HELENA (AP) — Gay rights advocates said Monday they hope the Legislature will finally repeal an obsolete state law that criminalized gay sex in Montana before it was struck down by the courts in the 1990s.
The Montana Supreme Court in 1997 ruled as unconstitutional the portion of the deviate sexual relations law that includes "sexual contact or sexual intercourse between two persons of the same sex" in the definition that also includes bestiality.
Senate Bill 107, carried by Sen. Tom Facey, would remove it from state code. The Missoula Democrat said the time has come to strike a law that is unenforceable and offensive.
"Words do matter. I hope you can pass this bill to get the unconstitutional words out of our code," Facey said.
Groups opposed to the law have tried for years to get the Legislature to formally strike language they argue is hurtful. Two years ago, a similar proposal to repeal the law cleared the Senate only to die in the more conservative House.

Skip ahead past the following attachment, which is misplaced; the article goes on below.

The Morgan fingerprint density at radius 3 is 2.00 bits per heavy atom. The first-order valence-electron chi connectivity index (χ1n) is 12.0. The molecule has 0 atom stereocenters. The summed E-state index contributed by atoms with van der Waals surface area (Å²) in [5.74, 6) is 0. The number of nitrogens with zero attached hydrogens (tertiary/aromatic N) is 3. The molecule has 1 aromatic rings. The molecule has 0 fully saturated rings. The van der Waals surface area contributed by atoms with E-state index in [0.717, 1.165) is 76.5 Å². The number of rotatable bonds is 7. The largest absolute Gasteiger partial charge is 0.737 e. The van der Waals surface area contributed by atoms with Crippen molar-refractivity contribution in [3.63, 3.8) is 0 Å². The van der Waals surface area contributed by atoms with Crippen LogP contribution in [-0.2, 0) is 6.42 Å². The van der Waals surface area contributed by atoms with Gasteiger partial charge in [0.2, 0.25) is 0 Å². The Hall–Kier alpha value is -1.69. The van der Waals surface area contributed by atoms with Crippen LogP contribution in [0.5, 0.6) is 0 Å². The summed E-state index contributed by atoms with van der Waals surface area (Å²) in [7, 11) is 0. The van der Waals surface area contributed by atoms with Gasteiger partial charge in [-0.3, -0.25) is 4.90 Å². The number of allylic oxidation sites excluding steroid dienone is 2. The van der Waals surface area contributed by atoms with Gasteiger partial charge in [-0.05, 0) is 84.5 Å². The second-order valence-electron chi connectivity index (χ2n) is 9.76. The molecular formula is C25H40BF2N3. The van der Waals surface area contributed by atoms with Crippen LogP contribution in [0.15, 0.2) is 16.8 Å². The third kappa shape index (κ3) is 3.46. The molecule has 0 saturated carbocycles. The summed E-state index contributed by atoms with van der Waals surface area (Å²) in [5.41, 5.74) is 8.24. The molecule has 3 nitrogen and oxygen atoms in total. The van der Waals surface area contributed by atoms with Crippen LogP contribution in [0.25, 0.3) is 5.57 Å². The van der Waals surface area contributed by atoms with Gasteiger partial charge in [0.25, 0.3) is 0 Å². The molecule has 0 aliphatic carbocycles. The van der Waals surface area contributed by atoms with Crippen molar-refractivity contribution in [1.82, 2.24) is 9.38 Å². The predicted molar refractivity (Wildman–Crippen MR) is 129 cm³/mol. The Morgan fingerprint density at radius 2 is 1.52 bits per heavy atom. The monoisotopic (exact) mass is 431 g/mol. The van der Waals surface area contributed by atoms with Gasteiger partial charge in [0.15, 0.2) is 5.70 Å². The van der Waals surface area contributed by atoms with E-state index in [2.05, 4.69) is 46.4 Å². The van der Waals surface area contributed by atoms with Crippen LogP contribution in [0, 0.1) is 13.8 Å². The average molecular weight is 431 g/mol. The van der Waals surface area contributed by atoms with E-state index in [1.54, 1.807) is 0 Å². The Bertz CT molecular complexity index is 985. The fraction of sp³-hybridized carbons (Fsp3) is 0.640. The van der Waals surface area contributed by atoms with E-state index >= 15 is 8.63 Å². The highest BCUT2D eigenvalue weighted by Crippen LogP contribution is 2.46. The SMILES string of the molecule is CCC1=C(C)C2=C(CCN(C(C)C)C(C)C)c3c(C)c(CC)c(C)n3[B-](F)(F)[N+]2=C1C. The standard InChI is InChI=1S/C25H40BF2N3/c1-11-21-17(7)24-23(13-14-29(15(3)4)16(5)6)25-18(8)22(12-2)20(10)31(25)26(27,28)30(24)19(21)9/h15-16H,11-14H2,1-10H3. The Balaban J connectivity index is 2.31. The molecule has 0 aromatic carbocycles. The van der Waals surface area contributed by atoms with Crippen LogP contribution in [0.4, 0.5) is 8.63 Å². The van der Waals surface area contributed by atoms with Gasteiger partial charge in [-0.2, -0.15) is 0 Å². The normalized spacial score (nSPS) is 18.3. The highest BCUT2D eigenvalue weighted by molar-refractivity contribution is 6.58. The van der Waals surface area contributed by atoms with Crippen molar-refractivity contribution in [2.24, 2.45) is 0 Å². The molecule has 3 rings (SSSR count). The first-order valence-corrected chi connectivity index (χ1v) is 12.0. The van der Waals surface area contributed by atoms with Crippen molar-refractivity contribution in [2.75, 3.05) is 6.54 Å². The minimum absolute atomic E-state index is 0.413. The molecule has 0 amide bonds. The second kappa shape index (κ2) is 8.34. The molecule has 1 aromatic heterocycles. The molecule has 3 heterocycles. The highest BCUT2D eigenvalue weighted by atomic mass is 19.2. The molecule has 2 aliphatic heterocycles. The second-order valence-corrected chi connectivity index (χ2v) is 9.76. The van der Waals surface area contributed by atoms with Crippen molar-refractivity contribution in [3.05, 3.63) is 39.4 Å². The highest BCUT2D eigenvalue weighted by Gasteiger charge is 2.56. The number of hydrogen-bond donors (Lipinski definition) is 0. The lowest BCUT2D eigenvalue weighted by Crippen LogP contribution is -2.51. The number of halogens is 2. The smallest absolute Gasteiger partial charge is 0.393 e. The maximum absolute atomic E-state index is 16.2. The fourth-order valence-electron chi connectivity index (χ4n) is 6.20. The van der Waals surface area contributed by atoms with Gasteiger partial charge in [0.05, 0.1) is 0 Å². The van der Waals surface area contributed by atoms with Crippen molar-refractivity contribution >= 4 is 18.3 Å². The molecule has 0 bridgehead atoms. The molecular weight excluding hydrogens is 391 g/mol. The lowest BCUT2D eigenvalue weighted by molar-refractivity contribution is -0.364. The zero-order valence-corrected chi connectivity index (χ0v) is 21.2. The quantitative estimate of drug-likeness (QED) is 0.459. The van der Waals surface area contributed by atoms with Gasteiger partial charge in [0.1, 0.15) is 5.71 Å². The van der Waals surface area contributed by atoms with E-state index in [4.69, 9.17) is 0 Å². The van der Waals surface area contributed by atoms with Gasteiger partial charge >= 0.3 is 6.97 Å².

But since then, the Montana Republican Party has removed from its platform the position that it seeks to make homosexual acts illegal. The party remains opposed to gay marriage.
Freshman Republican state Rep. Nicholas Schwaderer, of Superior, said he is co-sponsoring the measure because it "respects the rights of Montanans."
Opposition was muted compared with arguments in past legislative sessions over the matter. Only two stood to oppose the bill.
Dallas Erickson, with Montana Citizens for Decency Through Law, argued that the courts got the decision wrong. He said his group opposes the gay "lifestyle" and argued that such an anti-sodomy law has been on the books since statehood because it reflects the values of the state's residents.
More than a dozen advocates told the Judiciary Committee that it is time to remove the language.
"Please, make our laws match our constitution," said Linda Gryczan, the lead plaintiff in the lawsuit that led to the Montana Supreme Court's decision to rule the law unconstitutional.
The Montana County Attorneys Association also supported the bill.
The committee did not take any immediate action on the measure.
Jamee Greer, with the Montana Human Rights Association, noted it has also been 10 years since the U.S. Supreme Court struck down as unconstitutional another state's similar law.
"We are hopeful they are going to do the right thing this time," Greer said.